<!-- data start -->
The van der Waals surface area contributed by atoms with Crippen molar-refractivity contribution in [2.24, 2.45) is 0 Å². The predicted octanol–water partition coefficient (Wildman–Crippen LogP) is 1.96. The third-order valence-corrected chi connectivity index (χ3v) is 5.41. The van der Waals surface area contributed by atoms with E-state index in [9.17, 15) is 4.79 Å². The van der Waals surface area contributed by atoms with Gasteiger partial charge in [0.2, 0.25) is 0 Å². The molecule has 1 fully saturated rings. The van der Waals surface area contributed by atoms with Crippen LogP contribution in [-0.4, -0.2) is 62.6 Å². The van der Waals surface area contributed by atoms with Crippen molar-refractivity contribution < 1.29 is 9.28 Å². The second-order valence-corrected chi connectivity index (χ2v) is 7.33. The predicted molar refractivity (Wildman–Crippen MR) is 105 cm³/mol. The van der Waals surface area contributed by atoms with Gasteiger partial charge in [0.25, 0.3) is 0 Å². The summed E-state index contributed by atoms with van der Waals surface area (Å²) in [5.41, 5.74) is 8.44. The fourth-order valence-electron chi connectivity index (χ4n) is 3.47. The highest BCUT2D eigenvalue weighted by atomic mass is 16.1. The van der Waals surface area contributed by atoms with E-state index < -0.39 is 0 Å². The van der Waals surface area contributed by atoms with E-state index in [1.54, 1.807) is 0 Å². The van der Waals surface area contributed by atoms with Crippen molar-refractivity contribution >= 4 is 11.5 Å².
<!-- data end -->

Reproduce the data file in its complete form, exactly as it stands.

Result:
The van der Waals surface area contributed by atoms with Crippen molar-refractivity contribution in [2.24, 2.45) is 0 Å². The predicted octanol–water partition coefficient (Wildman–Crippen LogP) is 1.96. The third-order valence-corrected chi connectivity index (χ3v) is 5.41. The van der Waals surface area contributed by atoms with E-state index in [9.17, 15) is 4.79 Å². The van der Waals surface area contributed by atoms with Gasteiger partial charge in [0.2, 0.25) is 0 Å². The molecule has 1 fully saturated rings. The van der Waals surface area contributed by atoms with Crippen LogP contribution in [-0.4, -0.2) is 62.6 Å². The van der Waals surface area contributed by atoms with Crippen molar-refractivity contribution < 1.29 is 9.28 Å². The second-order valence-corrected chi connectivity index (χ2v) is 7.33. The predicted molar refractivity (Wildman–Crippen MR) is 105 cm³/mol. The van der Waals surface area contributed by atoms with Gasteiger partial charge in [0.25, 0.3) is 0 Å². The summed E-state index contributed by atoms with van der Waals surface area (Å²) in [5.41, 5.74) is 8.44. The fourth-order valence-electron chi connectivity index (χ4n) is 3.47. The highest BCUT2D eigenvalue weighted by atomic mass is 16.1. The van der Waals surface area contributed by atoms with E-state index < -0.39 is 0 Å². The van der Waals surface area contributed by atoms with E-state index in [1.54, 1.807) is 0 Å². The van der Waals surface area contributed by atoms with Crippen molar-refractivity contribution >= 4 is 11.5 Å².